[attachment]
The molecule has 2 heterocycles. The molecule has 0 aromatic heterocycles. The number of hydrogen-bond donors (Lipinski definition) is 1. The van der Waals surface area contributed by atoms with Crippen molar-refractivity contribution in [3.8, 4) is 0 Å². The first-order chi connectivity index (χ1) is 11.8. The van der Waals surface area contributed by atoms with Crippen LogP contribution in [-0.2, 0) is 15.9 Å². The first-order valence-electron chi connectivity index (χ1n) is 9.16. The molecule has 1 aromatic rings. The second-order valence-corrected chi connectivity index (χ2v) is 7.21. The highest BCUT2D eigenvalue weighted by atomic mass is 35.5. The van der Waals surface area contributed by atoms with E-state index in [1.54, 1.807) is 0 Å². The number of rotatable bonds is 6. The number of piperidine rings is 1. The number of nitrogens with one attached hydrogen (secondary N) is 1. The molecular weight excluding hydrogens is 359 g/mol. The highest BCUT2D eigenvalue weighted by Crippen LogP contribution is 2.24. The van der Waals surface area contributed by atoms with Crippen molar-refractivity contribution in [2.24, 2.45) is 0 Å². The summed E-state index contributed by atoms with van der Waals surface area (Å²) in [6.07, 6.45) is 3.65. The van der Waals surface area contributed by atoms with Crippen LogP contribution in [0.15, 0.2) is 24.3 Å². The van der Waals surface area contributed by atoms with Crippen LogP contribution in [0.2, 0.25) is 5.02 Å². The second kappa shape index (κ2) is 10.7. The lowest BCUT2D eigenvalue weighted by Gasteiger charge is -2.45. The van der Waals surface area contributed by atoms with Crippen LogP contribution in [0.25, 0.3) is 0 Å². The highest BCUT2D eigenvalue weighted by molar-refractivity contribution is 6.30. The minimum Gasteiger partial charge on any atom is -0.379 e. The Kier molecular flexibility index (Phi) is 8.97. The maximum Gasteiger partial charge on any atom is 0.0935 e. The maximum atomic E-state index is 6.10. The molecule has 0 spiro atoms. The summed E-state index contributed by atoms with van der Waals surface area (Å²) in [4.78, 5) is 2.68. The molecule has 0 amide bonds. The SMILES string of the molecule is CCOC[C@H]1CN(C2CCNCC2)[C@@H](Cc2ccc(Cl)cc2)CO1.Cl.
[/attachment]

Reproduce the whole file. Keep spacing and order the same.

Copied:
The molecule has 2 heterocycles. The molecule has 0 aromatic heterocycles. The number of hydrogen-bond donors (Lipinski definition) is 1. The van der Waals surface area contributed by atoms with Crippen molar-refractivity contribution in [3.8, 4) is 0 Å². The first-order chi connectivity index (χ1) is 11.8. The van der Waals surface area contributed by atoms with Crippen LogP contribution in [-0.2, 0) is 15.9 Å². The first-order valence-electron chi connectivity index (χ1n) is 9.16. The molecule has 1 aromatic rings. The second-order valence-corrected chi connectivity index (χ2v) is 7.21. The highest BCUT2D eigenvalue weighted by atomic mass is 35.5. The van der Waals surface area contributed by atoms with E-state index in [1.54, 1.807) is 0 Å². The number of rotatable bonds is 6. The number of piperidine rings is 1. The number of nitrogens with one attached hydrogen (secondary N) is 1. The molecular weight excluding hydrogens is 359 g/mol. The highest BCUT2D eigenvalue weighted by Crippen LogP contribution is 2.24. The van der Waals surface area contributed by atoms with Crippen molar-refractivity contribution in [2.24, 2.45) is 0 Å². The summed E-state index contributed by atoms with van der Waals surface area (Å²) in [6.07, 6.45) is 3.65. The van der Waals surface area contributed by atoms with Crippen LogP contribution in [0.15, 0.2) is 24.3 Å². The van der Waals surface area contributed by atoms with Crippen LogP contribution in [0.2, 0.25) is 5.02 Å². The second kappa shape index (κ2) is 10.7. The lowest BCUT2D eigenvalue weighted by Gasteiger charge is -2.45. The van der Waals surface area contributed by atoms with Crippen LogP contribution in [0.25, 0.3) is 0 Å². The highest BCUT2D eigenvalue weighted by molar-refractivity contribution is 6.30. The minimum Gasteiger partial charge on any atom is -0.379 e. The Kier molecular flexibility index (Phi) is 8.97. The maximum Gasteiger partial charge on any atom is 0.0935 e. The maximum atomic E-state index is 6.10. The molecule has 0 spiro atoms. The summed E-state index contributed by atoms with van der Waals surface area (Å²) in [4.78, 5) is 2.68. The molecule has 0 amide bonds. The SMILES string of the molecule is CCOC[C@H]1CN(C2CCNCC2)[C@@H](Cc2ccc(Cl)cc2)CO1.Cl.